Child Abuse Attorney Gaylord MI

Being accused of child abuse is a very serious charge. Not only do they damage reputations but they impact family relationships as well. Hiring an experienced attorney to help protect you is critical.

Anyone can be accused of child abuse. Often these charges are made under false pretenses or by someone who may be well intentioned however, once a charge is made, the stigma attached to the charge may make it difficult on you and your family.

In Michigan, a child is defined as a person who is under 18 and not emancipated and abuse can mean injuries relating not just to the body but the mind as well.

Michigan Penal Code

750.136b Definitions; child abuse.

Sec. 136b.

(1) As used in this section:

(a) “Child” means a person who is less than 18 years of age and is not emancipated by operation of law as provided in section 4 of 1968 PA 293, MCL 722.4.

(b) “Cruel” means brutal, inhuman, sadistic, or that which torments.

(c) “Omission” means a willful failure to provide food, clothing, or shelter necessary for a child’s welfare or willful abandonment of a child.

(d) “Person” means a child’s parent or guardian or any other person who cares for, has custody of, or has authority over a child regardless of the length of time that a child is cared for, in the custody of, or subject to the authority of that person.

(e) “Physical harm” means any injury to a child’s physical condition.

(f) “Serious physical harm” means any physical injury to a child that seriously impairs the child’s health or physical well-being, including, but not limited to, brain damage, a skull or bone fracture, subdural hemorrhage or hematoma, dislocation, sprain, internal injury, poisoning, burn or scald, or severe cut.

(g) “Serious mental harm” means an injury to a child’s mental condition or welfare that is not necessarily permanent but results in visibly demonstrable manifestations of a substantial disorder of thought or mood which significantly impairs judgment, behavior, capacity to recognize reality, or ability to cope with the ordinary demands of life.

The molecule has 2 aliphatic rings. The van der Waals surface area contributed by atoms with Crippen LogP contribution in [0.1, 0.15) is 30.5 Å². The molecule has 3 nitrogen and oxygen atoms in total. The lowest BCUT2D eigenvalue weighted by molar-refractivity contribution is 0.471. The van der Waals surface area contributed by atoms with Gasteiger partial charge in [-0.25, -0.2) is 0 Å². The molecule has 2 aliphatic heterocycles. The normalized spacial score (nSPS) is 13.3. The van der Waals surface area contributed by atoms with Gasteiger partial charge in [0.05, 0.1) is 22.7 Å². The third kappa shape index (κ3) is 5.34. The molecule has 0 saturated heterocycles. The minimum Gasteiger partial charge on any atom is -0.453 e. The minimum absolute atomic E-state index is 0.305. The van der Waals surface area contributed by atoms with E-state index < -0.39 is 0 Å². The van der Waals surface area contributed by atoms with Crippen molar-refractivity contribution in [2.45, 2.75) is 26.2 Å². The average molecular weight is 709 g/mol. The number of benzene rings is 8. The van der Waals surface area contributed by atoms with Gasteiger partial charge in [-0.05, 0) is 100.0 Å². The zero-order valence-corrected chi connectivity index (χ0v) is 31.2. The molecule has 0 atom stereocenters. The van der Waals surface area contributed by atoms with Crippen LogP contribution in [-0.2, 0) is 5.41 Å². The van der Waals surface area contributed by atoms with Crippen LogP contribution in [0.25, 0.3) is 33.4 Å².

(2) A person is guilty of child abuse in the first degree if the person knowingly or intentionally causes serious physical or serious mental harm to a child. Child abuse in the first degree is a felony punishable by imprisonment for not more than 15 years.

(3) A person is guilty of child abuse in the second degree if any of the following apply:

(a) The person’s omission causes serious physical harm or serious mental harm to a child or if the person’s reckless act causes serious physical harm or serious mental harm to a child.

(b) The person knowingly or intentionally commits an act likely to cause serious physical or mental harm to a child regardless of whether harm results.

(c) The person knowingly or intentionally commits an act that is cruel to a child regardless of whether harm results.

(4) Child abuse in the second degree is a felony punishable by imprisonment for not more than 4 years.

(5) A person is guilty of child abuse in the third degree if any of the following apply:

(a) The person knowingly or intentionally causes physical harm to a child.

(b) The person knowingly or intentionally commits an act that under the circumstances poses an unreasonable risk of harm or injury to a child, and the act results in physical harm to a child.

(6) Child abuse in the third degree is a felony punishable by imprisonment for not more than 2 years.

(7) A person is guilty of child abuse in the fourth degree if any of the following apply:

(a) The person’s omission or reckless act causes physical harm to a child.

(b) The person knowingly or intentionally commits an act that under the circumstances poses an unreasonable risk of harm or injury to a child, regardless of whether physical harm results.

(8) Child abuse in the fourth degree is a misdemeanor punishable by imprisonment for not more than 1 year.

(9) This section does not prohibit a parent or guardian, or other person permitted by law or authorized by the parent or guardian, from taking steps to reasonably discipline a child, including the use of reasonable force.

(10) It is an affirmative defense to a prosecution under this section that the defendant’s conduct involving the child was a reasonable response to an act of domestic violence in light of all the facts and circumstances known to the defendant at that time. The defendant has the burden of establishing the affirmative defense by a preponderance of the evidence. As used in this subsection, “domestic violence” means that term as defined in section 1 of 1978 PA 389, MCL 400.1501.

Child Abuse Attorney Gaylord MI

Child abuse charges can be confusing and convictions can ruin your family or support group and make life difficult for you and your family. If you have been accused of or charged with any degree of child abuse in the Gaylord area, don’t wait, start your defense now. Bailey-Quick Law is a Child Abuse Attorney Gaylord MI who can help you. If you are looking for an attorney, contact Bailey-Quick Law at 989.448.2188. All initial consultations and case evaluations are free up to 1.5 hours.